If those options sound too stressful, not to worry: You have some alternatives.

For those who just want an alert

Instead of watching pundits or live coverage outside of polling stations, the Guardian U.S. app is sending alerts with result updates. You don’t even have to open the app to see the latest. Just open the notification for a quick glimpse at the numbers.

For anyone who’s beyond words

Instead of posts, graphs, and talking heads, experience the election through GIFs. Giphy has an entire election portal.

For those looking for party camaraderie

Democratic and Republican virtual party watch parties are popping up in communities all over. For example, the Arlington Dems in Virginia are hosting a viewing party online. Meanwhile, apparently not worried about spreading COVID-19, the Tulsa County Republican Party is hosting an IRL event in the middle of a pandemic.

Check with your local and state Democratic and Republican organizations for Election Day plans online. The Biden and Trump campaigns will also be posting on their respective social media channels.

For people who love AOC

The Democratic Socialists of America will host a Zoom, Facebook, and YouTube stream for like-minded voters starting at 9 p.m. ET on Election Day.

For podcast fans

In The Thick

This podcast about “politics, race, and culture from a POC perspective” starts a six-hour live broadcast starting on Election Day at 6 p.m. ET.

The Daily

The New York Times podcast will be hosting a special live four-hour show, the first time the show has been live. It starts at 4 p.m. ET on Election Day.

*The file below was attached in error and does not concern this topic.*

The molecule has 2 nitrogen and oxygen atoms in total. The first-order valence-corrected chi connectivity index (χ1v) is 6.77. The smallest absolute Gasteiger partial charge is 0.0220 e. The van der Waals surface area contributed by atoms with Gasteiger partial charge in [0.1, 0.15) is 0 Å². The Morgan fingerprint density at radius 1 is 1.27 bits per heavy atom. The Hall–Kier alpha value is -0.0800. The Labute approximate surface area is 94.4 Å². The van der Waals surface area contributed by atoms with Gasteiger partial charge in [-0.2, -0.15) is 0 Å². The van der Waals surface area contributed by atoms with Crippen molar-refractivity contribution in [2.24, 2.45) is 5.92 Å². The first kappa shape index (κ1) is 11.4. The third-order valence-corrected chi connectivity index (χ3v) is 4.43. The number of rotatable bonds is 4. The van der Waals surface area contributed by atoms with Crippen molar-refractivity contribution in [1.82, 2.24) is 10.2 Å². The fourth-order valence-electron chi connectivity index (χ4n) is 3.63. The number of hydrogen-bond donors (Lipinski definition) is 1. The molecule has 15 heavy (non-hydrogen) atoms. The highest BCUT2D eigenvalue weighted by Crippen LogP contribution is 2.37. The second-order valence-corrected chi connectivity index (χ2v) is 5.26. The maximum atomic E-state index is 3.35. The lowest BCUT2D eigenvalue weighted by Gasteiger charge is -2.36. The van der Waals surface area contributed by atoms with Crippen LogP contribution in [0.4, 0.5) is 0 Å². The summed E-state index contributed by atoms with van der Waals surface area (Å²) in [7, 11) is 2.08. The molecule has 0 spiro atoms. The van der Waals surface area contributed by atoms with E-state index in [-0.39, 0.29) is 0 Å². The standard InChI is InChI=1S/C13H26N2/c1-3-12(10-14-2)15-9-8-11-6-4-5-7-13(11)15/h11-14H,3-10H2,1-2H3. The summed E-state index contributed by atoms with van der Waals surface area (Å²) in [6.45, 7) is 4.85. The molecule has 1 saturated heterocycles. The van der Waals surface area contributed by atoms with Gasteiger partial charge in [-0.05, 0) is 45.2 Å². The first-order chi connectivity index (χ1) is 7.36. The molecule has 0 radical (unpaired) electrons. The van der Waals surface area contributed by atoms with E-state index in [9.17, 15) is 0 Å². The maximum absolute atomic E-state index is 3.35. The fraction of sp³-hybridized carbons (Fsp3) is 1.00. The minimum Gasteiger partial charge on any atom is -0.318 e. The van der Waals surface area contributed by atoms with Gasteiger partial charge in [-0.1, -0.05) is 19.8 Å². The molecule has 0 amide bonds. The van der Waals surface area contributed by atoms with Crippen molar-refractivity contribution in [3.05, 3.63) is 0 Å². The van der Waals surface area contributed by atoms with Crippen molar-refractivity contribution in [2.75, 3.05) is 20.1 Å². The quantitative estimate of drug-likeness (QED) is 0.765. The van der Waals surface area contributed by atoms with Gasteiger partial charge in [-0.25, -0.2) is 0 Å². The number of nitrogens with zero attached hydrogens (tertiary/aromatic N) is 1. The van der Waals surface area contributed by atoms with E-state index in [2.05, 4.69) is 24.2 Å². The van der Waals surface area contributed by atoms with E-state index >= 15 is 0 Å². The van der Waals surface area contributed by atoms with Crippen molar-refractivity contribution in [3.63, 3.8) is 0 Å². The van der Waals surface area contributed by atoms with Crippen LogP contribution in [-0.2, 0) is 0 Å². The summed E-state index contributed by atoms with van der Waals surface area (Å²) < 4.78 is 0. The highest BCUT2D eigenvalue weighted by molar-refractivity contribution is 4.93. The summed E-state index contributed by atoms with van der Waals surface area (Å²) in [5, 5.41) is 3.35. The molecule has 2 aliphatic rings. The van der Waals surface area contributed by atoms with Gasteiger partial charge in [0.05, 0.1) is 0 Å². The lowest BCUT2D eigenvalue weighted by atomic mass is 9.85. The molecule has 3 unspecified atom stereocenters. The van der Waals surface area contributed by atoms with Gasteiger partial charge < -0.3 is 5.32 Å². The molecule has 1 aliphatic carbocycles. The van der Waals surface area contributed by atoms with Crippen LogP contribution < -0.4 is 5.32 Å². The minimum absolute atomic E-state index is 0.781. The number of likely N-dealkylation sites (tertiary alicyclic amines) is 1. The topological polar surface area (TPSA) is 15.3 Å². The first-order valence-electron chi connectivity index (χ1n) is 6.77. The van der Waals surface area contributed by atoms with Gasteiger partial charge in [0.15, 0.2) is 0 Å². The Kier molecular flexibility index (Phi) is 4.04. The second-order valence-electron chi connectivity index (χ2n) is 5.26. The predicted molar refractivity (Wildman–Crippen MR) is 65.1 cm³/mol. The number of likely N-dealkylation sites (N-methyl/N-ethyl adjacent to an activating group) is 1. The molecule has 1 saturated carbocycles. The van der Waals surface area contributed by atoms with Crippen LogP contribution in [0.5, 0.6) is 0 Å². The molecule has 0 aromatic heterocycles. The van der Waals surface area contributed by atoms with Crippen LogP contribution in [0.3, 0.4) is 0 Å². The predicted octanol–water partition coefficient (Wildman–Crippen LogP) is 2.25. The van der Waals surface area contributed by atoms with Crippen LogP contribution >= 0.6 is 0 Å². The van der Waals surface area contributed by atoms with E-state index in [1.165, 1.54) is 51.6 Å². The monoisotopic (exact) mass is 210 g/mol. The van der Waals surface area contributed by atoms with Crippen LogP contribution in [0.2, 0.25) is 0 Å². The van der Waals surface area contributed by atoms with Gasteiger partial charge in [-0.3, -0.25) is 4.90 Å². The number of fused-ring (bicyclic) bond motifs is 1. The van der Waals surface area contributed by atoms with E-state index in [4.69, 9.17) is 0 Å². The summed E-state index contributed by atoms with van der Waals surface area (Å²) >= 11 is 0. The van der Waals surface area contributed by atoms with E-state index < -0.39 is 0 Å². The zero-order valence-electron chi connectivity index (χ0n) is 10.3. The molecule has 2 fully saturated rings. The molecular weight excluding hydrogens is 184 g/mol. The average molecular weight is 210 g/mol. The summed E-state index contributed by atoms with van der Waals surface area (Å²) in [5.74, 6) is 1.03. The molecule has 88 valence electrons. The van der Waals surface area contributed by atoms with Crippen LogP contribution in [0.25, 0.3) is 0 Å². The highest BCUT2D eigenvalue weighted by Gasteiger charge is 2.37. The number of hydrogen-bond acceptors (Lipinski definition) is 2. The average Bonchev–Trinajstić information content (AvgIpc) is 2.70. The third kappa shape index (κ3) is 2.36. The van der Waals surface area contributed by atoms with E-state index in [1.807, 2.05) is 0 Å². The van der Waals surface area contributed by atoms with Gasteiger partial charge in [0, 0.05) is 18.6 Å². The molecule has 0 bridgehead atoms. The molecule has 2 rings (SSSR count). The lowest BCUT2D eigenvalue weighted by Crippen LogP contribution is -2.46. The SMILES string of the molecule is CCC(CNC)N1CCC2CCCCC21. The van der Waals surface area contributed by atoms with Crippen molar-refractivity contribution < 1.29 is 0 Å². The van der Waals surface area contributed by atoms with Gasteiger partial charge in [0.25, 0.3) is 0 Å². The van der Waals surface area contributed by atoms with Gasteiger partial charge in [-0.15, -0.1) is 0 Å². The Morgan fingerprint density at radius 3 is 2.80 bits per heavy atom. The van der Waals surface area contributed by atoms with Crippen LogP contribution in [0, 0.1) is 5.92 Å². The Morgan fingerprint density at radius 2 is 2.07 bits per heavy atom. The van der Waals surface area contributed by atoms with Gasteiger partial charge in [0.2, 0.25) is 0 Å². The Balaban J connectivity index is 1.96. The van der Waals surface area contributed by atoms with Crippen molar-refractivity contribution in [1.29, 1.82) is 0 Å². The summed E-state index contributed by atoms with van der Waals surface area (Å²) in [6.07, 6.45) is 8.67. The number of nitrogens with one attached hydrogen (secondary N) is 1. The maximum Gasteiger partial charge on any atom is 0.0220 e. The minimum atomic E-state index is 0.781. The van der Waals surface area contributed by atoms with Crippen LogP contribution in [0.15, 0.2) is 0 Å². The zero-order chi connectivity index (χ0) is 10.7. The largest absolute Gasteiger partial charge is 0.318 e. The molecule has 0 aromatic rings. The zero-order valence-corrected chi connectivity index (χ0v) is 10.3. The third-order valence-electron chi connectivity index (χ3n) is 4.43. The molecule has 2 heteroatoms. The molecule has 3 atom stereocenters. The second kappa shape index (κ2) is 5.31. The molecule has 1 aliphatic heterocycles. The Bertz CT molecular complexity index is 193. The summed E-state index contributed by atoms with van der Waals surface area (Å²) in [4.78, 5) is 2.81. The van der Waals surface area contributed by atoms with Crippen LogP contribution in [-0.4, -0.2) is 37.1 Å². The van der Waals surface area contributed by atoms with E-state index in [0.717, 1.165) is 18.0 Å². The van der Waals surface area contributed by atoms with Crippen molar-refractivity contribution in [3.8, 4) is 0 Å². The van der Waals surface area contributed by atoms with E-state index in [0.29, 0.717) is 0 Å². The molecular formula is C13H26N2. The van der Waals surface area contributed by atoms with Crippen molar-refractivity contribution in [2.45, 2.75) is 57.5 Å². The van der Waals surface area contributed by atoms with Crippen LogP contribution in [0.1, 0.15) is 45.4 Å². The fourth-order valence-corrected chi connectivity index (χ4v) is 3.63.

The Majority Report w/ Sam Seder

Available on YouTube and the usual podcast sources, the Majority Report is going live for 12 hours on Election Day, from noon to midnight ET.

For Americans — or anyone who’s interested — living abroad

The Guardian has a guide for those in Australia who want to follow along with the political spectacle. There are IRL watch parties in some cities and, of course, plenty of livestreams to tune into.

In the UK, the BBC has a radio coverage plan, with BBC Radio 4 airing the election from 11 p.m. GMT on Election Day through 6 a.m. the next morning and on Radio 5 Live from midnight GMT to 5 a.m. GMT on Wednesday.

For Green Party loyalists

At 7 p.m. ET, the Green Party’s social media pages (including its Facebook page) will livestream returns.

For anyone who just can’t deal

OK, so these options aren’t going to give you any substantive news about the election, but at least you can chill out.

NowThis and Calm

Video news site NowThis is partnering with meditation app Calm to offer breath work and meditation sessions on its Facebook and YouTube pages starting at 5:30 p.m. ET on Election Day.

Pussyhat Virtual Knit-Along

Instead of obsessively tallying votes, join the knitting group behind the Pussyhat movement for an hour or just a few minutes on a Zoom call at 7 p.m. ET on Election Day.

Organizers said there will be discussions about the election, but also a meditation session “to help ground us throughout all this uncertainty.”

Go offline

If you don’t want to stream at all, you can turn off your devices, or at least notifications, and do something that’s not election-related at all. Just like the rest of us, you’ll eventually find out who was elected as the next U.S. president.